When Mr Kate and I were courting, he was away at college for another year and I had entered the job market. So we wrote to each other all the time-two or three times a week-(this from a man who never likes to write a thing.) By the end of the year we had hundreds and hundreds of letters which I still have and cherish.

katie said...

When Mr. Katie and I were dating, we had mostly a long-distance relationship (no email at this time and phone calls were expensive). So, we HAD to write each other. I think if he wrote me a letter, first of all, I would probably fall over (usually, our emails are how we do business when he's so busy). I have tried to write him love emails, but he thinks I am crazy, so I stopped (I hoped that he would enjoy them and then, do some for me). He does text email me when he is out of town (I try to do the same).

ev said...

My poor hubby wouldn't know what to do if i wrote him a letter. although he might ask me either 1) what happened or 2) how much did I spend on the credit card.
We do send emails to each other when something strikes us, but neither of us is a romantic in that way. It is almost guaranteed that any cards we buy each other will be funny ones, although the odd romantic one does sneak in occassionally.

Michelle Buonfiglio said...

It's just so heartwarming, really, to read how many of you write letters to the guys/girls in your life. I love the sincere and playful natures of what you write, too.

But let's talk those naughty little notes. It's interesting, what Samara says about waiting til you're sure you're both invested in the relationship a the same level. Because I'm thinkin, erotic notes and letters can be so hot and emotion packed. But how does one know when the writing's just plain blue? If one writes what she thinks is sexy in the early part of a relationship, can the guy get the idea she's all about the sex, flattering as the thought would be to him?

And I'm wondering: how often do the people you work with end up learning something about themselves or the status of their relationship of which they weren't aware simply by the love letter process -- like are they more invested, desperate, in love already, etc. etc.


Anonymous said...

Naughty little notes it is! The reason I think it's best to wait until you know the relationship is on solid ground before writing erotic letters is because they are jam packed with personal information that you'd only want someone you truly trusted to have access to. How horrid to wake up one day and realize that your fantasies have been posted on the Internet! Not that everyone would do such a thing, but this day in electronic age you never know. Also, sex requires little help when you're in the infatuation stage--it comes as naturally breathing. It's in the later years that it needs some outside stimulation, which is where letters can come in. They are a great platform for expressing fantasies and they require you to really think about what you need sexually, which can be half the battle.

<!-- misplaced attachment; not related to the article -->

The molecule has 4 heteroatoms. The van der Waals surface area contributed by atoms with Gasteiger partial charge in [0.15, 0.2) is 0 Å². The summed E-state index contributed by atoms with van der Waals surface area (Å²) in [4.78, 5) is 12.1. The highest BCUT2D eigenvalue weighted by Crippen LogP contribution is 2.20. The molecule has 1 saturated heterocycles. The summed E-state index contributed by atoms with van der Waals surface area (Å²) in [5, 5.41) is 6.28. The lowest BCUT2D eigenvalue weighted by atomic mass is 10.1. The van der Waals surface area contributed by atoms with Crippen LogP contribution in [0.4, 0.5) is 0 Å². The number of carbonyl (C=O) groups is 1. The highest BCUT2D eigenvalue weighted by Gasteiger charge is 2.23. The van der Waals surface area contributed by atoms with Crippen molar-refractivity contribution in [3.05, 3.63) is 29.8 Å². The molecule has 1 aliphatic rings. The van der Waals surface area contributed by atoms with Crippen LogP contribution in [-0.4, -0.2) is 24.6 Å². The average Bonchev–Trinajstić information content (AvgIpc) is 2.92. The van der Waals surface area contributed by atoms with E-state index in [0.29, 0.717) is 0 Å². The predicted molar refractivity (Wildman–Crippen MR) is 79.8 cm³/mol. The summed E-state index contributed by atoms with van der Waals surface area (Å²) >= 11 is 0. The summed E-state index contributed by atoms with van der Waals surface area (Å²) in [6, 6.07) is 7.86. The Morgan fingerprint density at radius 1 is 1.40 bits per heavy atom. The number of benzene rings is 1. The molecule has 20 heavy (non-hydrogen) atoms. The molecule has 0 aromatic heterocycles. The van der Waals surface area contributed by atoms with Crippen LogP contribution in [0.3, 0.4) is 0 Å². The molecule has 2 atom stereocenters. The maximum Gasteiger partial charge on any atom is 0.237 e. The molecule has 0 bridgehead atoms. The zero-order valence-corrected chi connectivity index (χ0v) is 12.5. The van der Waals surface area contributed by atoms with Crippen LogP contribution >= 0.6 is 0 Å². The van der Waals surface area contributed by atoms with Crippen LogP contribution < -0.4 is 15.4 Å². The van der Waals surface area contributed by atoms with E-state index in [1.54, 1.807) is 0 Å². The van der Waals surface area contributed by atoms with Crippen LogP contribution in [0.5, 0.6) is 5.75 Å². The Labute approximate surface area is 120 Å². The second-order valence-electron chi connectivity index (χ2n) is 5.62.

Michelle, in regards to the "learning about yourself" aspect of letters: I think most of that comes when deciding to write the letter. You realize what a great thing you have and want to do your part in the upkeep process. By the time people come to me for help, they're already so excited and they just need help figuring out exactly what to say.

alissa said...

I loved writing letters when I was younger but then letters just disappeared due to e-mail which is matter of fact with no emotions. I would love to write my hubby of 2 years a letter which would express my love and I do know that he would appreciate this greatly and apprive highly.

Eva Gale said...

Wow/ One of my favorite books ever is MJ Rose's Lying in Bed, and it's about an erotic letter writer. I had no idea there actually were letter writers. How awesome.

I've never written my Dh a letter, but my father had his proposal written in calligraphy and my mother had it framed.

Lis said...

Wow Eva Gale, that is very romantic!
My husband has always written great love letters, it's one of the things that "hooked" me all those years ago. I've been trying to think of a great Valentine's Day gift, and thanks to you, Samara, I now know what it will be. Hand written, not typed. Too bad I can't do calligraphy!

Anonymous said...

Eva Gale: I'll certainly look into that book. Thanks for the tip!

Michelle Buonfiglio said...

I'll look for it, too, Eva Gale. Have you read Pam Rosenthal's The Bookseller's Daughter. In it, the heroine trades very erotic letters with her lover -- and I'm blanking -- in 18th ctry France?

I can't wait to read your book, Samara. Maybe we should have a homework assignment here, to write someone we love a little note and report back on how it worked. :)

I'm just so, so glad you've joined us, especially just before 'love day.'

Anonymous said...

I've had so much fun chatting with all of you, and I look forward to chiming into fellow Bella Guestblogs. Michelle, thank you for inviting me here.

Thank you all for participating. May I be the first to wish everyone a Happy Valentine's Day. Write away!

Dr. Bill Emener said...

Hi Michelle,
Thanks for surfacing another example of the dilemma in which I think many men find themselves. As I have discussed in some Posts on my blog, it is my view that many men experience and enjoy romanticism (candlelight dinners, sunset walks on the beach, and yes -- love letters), but it's their perception that if they say that they do their friends (and society) will think less of them (as a man). Said another way, I think some of our societal standards and stereotyping keep a good portion of men's emotions and thoughts in the shadows.
I know there is a concern for the ill effects societal stereotyping on women, yet I believe there is a similar phenomenon for men as well.
Hopefully, your books and mine will erode some of these unfortunate realities.

Anonymous said...

I've never read The Book Sellers Daughter, Michelle but it's on my list. Pam is one of my favorites, in all her pen names.

Thanks for showcasing Samara's book, I can't wait to read it!

Eva - who can't sign into her blogger account. Pfft.